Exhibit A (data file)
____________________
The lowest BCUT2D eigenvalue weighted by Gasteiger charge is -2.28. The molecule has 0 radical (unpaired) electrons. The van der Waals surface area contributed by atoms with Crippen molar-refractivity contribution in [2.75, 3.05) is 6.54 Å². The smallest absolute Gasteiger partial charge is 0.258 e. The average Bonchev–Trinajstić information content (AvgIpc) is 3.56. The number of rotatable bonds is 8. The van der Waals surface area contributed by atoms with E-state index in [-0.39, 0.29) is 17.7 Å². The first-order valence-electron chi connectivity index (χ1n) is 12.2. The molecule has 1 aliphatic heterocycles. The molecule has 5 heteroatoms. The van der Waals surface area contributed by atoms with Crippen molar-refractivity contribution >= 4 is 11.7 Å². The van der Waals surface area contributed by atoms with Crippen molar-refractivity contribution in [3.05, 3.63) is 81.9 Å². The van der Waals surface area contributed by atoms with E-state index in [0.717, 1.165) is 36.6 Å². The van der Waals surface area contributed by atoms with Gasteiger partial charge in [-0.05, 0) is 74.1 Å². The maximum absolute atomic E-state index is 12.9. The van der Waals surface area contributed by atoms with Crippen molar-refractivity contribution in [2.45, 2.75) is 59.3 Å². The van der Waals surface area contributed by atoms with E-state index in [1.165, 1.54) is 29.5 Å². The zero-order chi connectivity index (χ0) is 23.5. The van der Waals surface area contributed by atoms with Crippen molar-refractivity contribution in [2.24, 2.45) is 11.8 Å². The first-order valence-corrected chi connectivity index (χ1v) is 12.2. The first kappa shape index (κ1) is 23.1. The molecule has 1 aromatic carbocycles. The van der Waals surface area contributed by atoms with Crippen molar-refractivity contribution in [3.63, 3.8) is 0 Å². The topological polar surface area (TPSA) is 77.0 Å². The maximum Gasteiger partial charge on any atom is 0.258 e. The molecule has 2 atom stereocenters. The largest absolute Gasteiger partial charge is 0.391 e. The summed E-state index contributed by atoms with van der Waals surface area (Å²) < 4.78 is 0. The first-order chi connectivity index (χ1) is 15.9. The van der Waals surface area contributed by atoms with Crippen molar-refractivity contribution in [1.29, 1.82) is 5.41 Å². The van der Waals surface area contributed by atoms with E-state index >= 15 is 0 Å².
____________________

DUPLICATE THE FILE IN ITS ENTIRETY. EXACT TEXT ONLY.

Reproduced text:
The lowest BCUT2D eigenvalue weighted by Gasteiger charge is -2.28. The molecule has 0 radical (unpaired) electrons. The van der Waals surface area contributed by atoms with Crippen molar-refractivity contribution in [2.75, 3.05) is 6.54 Å². The smallest absolute Gasteiger partial charge is 0.258 e. The average Bonchev–Trinajstić information content (AvgIpc) is 3.56. The number of rotatable bonds is 8. The van der Waals surface area contributed by atoms with E-state index in [-0.39, 0.29) is 17.7 Å². The first-order valence-electron chi connectivity index (χ1n) is 12.2. The molecule has 1 aliphatic heterocycles. The molecule has 5 heteroatoms. The van der Waals surface area contributed by atoms with Crippen molar-refractivity contribution >= 4 is 11.7 Å². The van der Waals surface area contributed by atoms with Crippen molar-refractivity contribution in [3.05, 3.63) is 81.9 Å². The van der Waals surface area contributed by atoms with E-state index in [0.717, 1.165) is 36.6 Å². The van der Waals surface area contributed by atoms with Gasteiger partial charge in [-0.05, 0) is 74.1 Å². The maximum absolute atomic E-state index is 12.9. The van der Waals surface area contributed by atoms with Crippen molar-refractivity contribution in [2.45, 2.75) is 59.3 Å². The van der Waals surface area contributed by atoms with E-state index in [1.165, 1.54) is 29.5 Å². The zero-order chi connectivity index (χ0) is 23.5. The van der Waals surface area contributed by atoms with Crippen molar-refractivity contribution in [2.24, 2.45) is 11.8 Å². The first-order valence-corrected chi connectivity index (χ1v) is 12.2. The first kappa shape index (κ1) is 23.1. The molecule has 1 aromatic carbocycles. The van der Waals surface area contributed by atoms with Crippen molar-refractivity contribution in [3.63, 3.8) is 0 Å². The topological polar surface area (TPSA) is 77.0 Å². The maximum Gasteiger partial charge on any atom is 0.258 e. The molecule has 2 atom stereocenters. The largest absolute Gasteiger partial charge is 0.391 e. The summed E-state index contributed by atoms with van der Waals surface area (Å²) < 4.78 is 0. The first-order chi connectivity index (χ1) is 15.9. The van der Waals surface area contributed by atoms with Crippen molar-refractivity contribution in [1.29, 1.82) is 5.41 Å². The van der Waals surface area contributed by atoms with E-state index >= 15 is 0 Å².